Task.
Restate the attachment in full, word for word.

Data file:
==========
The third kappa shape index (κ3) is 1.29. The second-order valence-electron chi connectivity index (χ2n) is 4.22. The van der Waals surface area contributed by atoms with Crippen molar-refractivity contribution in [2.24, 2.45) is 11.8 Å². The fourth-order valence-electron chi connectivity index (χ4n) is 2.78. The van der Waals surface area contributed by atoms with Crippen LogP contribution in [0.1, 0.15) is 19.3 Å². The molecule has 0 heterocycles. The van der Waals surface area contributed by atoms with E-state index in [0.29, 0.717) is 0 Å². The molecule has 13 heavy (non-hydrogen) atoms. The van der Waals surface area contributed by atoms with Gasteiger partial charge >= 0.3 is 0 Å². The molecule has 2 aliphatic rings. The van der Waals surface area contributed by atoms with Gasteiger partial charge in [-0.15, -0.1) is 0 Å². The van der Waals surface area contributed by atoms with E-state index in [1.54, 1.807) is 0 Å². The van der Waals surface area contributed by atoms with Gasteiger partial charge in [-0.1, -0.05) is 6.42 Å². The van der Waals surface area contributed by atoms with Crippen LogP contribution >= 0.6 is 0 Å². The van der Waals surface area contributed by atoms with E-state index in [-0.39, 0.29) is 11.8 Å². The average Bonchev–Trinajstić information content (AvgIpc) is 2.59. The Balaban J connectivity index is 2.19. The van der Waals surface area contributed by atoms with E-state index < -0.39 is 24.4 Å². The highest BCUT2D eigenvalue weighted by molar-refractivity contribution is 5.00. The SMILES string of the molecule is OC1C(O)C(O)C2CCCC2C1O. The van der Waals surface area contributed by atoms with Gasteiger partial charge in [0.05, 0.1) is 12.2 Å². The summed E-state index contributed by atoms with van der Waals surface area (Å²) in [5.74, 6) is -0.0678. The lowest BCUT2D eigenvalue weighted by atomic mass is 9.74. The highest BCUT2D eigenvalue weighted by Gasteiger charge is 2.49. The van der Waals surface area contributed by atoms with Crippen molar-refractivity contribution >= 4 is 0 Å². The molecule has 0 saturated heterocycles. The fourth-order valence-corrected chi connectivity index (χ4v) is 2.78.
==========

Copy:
The third kappa shape index (κ3) is 1.29. The second-order valence-electron chi connectivity index (χ2n) is 4.22. The van der Waals surface area contributed by atoms with Crippen molar-refractivity contribution in [2.24, 2.45) is 11.8 Å². The fourth-order valence-electron chi connectivity index (χ4n) is 2.78. The van der Waals surface area contributed by atoms with Crippen LogP contribution in [0.1, 0.15) is 19.3 Å². The molecule has 0 heterocycles. The van der Waals surface area contributed by atoms with E-state index in [0.29, 0.717) is 0 Å². The molecule has 13 heavy (non-hydrogen) atoms. The van der Waals surface area contributed by atoms with Gasteiger partial charge >= 0.3 is 0 Å². The molecule has 2 aliphatic rings. The van der Waals surface area contributed by atoms with Gasteiger partial charge in [-0.15, -0.1) is 0 Å². The van der Waals surface area contributed by atoms with E-state index in [1.54, 1.807) is 0 Å². The van der Waals surface area contributed by atoms with Gasteiger partial charge in [-0.1, -0.05) is 6.42 Å². The van der Waals surface area contributed by atoms with Crippen LogP contribution >= 0.6 is 0 Å². The van der Waals surface area contributed by atoms with E-state index in [-0.39, 0.29) is 11.8 Å². The average Bonchev–Trinajstić information content (AvgIpc) is 2.59. The Balaban J connectivity index is 2.19. The van der Waals surface area contributed by atoms with E-state index < -0.39 is 24.4 Å². The highest BCUT2D eigenvalue weighted by molar-refractivity contribution is 5.00. The SMILES string of the molecule is OC1C(O)C(O)C2CCCC2C1O. The van der Waals surface area contributed by atoms with Gasteiger partial charge in [0.05, 0.1) is 12.2 Å². The summed E-state index contributed by atoms with van der Waals surface area (Å²) in [5.74, 6) is -0.0678. The lowest BCUT2D eigenvalue weighted by atomic mass is 9.74. The highest BCUT2D eigenvalue weighted by Gasteiger charge is 2.49. The van der Waals surface area contributed by atoms with Crippen molar-refractivity contribution >= 4 is 0 Å². The molecule has 0 saturated heterocycles. The fourth-order valence-corrected chi connectivity index (χ4v) is 2.78.